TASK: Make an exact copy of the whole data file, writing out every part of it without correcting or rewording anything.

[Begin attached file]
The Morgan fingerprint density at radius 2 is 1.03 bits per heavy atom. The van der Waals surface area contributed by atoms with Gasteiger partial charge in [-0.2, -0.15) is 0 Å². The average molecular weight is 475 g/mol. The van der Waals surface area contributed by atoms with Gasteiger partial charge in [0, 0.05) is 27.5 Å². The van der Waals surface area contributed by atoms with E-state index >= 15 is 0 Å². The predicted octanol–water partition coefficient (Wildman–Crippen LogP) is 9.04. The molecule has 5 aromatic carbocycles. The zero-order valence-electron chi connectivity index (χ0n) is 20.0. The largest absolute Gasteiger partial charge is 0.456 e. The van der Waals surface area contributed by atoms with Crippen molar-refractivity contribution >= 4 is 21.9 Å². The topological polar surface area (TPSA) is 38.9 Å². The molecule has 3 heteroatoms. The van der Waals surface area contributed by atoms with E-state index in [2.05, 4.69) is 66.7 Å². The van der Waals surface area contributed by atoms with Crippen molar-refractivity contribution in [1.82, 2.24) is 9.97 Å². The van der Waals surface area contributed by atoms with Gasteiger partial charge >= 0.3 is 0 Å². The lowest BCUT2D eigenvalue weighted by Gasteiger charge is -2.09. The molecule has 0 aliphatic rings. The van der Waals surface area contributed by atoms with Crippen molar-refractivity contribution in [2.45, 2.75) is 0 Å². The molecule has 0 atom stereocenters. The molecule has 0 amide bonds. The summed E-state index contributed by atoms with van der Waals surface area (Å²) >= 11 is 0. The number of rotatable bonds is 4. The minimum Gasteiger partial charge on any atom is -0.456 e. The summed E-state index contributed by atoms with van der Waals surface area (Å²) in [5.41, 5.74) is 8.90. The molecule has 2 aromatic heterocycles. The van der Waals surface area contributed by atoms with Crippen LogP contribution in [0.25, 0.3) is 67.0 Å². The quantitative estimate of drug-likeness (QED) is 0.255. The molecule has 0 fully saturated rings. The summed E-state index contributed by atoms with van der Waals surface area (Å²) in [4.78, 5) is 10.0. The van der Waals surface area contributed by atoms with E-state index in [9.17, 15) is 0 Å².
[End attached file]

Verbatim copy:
The Morgan fingerprint density at radius 2 is 1.03 bits per heavy atom. The van der Waals surface area contributed by atoms with Gasteiger partial charge in [-0.2, -0.15) is 0 Å². The average molecular weight is 475 g/mol. The van der Waals surface area contributed by atoms with Gasteiger partial charge in [0, 0.05) is 27.5 Å². The van der Waals surface area contributed by atoms with E-state index >= 15 is 0 Å². The predicted octanol–water partition coefficient (Wildman–Crippen LogP) is 9.04. The molecule has 5 aromatic carbocycles. The zero-order valence-electron chi connectivity index (χ0n) is 20.0. The largest absolute Gasteiger partial charge is 0.456 e. The van der Waals surface area contributed by atoms with Crippen molar-refractivity contribution >= 4 is 21.9 Å². The topological polar surface area (TPSA) is 38.9 Å². The molecule has 3 heteroatoms. The van der Waals surface area contributed by atoms with E-state index in [2.05, 4.69) is 66.7 Å². The van der Waals surface area contributed by atoms with Crippen molar-refractivity contribution in [1.82, 2.24) is 9.97 Å². The van der Waals surface area contributed by atoms with Gasteiger partial charge >= 0.3 is 0 Å². The lowest BCUT2D eigenvalue weighted by Gasteiger charge is -2.09. The molecule has 0 aliphatic rings. The van der Waals surface area contributed by atoms with Crippen molar-refractivity contribution in [2.45, 2.75) is 0 Å². The molecule has 0 atom stereocenters. The molecule has 0 amide bonds. The summed E-state index contributed by atoms with van der Waals surface area (Å²) >= 11 is 0. The number of rotatable bonds is 4. The minimum Gasteiger partial charge on any atom is -0.456 e. The summed E-state index contributed by atoms with van der Waals surface area (Å²) in [5.41, 5.74) is 8.90. The molecule has 2 aromatic heterocycles. The van der Waals surface area contributed by atoms with Crippen LogP contribution in [0.25, 0.3) is 67.0 Å². The quantitative estimate of drug-likeness (QED) is 0.255. The molecule has 0 fully saturated rings. The summed E-state index contributed by atoms with van der Waals surface area (Å²) in [4.78, 5) is 10.0. The van der Waals surface area contributed by atoms with E-state index in [9.17, 15) is 0 Å².